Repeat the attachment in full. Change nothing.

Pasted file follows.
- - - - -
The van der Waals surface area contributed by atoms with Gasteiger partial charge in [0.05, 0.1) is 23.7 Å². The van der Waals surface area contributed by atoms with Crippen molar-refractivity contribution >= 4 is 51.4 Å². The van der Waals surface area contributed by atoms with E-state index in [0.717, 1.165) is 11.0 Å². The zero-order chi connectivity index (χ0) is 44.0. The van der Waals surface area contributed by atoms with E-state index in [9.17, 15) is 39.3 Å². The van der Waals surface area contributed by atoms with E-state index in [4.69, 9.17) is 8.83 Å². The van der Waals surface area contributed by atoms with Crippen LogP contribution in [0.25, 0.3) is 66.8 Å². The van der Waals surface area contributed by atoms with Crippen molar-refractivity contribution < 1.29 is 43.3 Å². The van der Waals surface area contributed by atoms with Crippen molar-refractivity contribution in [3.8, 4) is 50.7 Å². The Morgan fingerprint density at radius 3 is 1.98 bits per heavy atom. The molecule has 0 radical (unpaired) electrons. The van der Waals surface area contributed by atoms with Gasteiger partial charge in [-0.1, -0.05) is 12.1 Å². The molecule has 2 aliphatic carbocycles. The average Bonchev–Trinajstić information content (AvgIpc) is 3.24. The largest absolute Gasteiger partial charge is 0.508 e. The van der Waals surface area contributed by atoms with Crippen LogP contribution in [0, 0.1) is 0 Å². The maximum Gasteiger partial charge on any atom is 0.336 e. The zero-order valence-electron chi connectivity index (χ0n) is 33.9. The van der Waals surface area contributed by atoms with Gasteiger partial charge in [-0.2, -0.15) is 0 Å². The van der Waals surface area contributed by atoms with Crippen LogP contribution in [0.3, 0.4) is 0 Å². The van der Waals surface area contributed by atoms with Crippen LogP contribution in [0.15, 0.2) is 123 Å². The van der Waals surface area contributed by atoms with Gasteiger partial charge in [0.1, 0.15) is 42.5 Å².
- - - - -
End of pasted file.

The van der Waals surface area contributed by atoms with Gasteiger partial charge in [0.05, 0.1) is 23.7 Å². The van der Waals surface area contributed by atoms with Crippen molar-refractivity contribution >= 4 is 51.4 Å². The van der Waals surface area contributed by atoms with E-state index in [0.717, 1.165) is 11.0 Å². The zero-order chi connectivity index (χ0) is 44.0. The van der Waals surface area contributed by atoms with E-state index in [9.17, 15) is 39.3 Å². The van der Waals surface area contributed by atoms with E-state index in [4.69, 9.17) is 8.83 Å². The van der Waals surface area contributed by atoms with Crippen LogP contribution in [0.25, 0.3) is 66.8 Å². The van der Waals surface area contributed by atoms with Crippen molar-refractivity contribution < 1.29 is 43.3 Å². The van der Waals surface area contributed by atoms with Crippen molar-refractivity contribution in [3.8, 4) is 50.7 Å². The Morgan fingerprint density at radius 3 is 1.98 bits per heavy atom. The molecule has 0 radical (unpaired) electrons. The van der Waals surface area contributed by atoms with Gasteiger partial charge in [-0.1, -0.05) is 12.1 Å². The molecule has 2 aliphatic carbocycles. The average Bonchev–Trinajstić information content (AvgIpc) is 3.24. The largest absolute Gasteiger partial charge is 0.508 e. The van der Waals surface area contributed by atoms with Crippen LogP contribution in [0, 0.1) is 0 Å². The maximum Gasteiger partial charge on any atom is 0.336 e. The zero-order valence-electron chi connectivity index (χ0n) is 33.9. The van der Waals surface area contributed by atoms with Gasteiger partial charge in [-0.2, -0.15) is 0 Å². The van der Waals surface area contributed by atoms with Crippen LogP contribution in [0.3, 0.4) is 0 Å². The van der Waals surface area contributed by atoms with Crippen LogP contribution in [0.15, 0.2) is 123 Å². The van der Waals surface area contributed by atoms with Gasteiger partial charge in [0.1, 0.15) is 42.5 Å².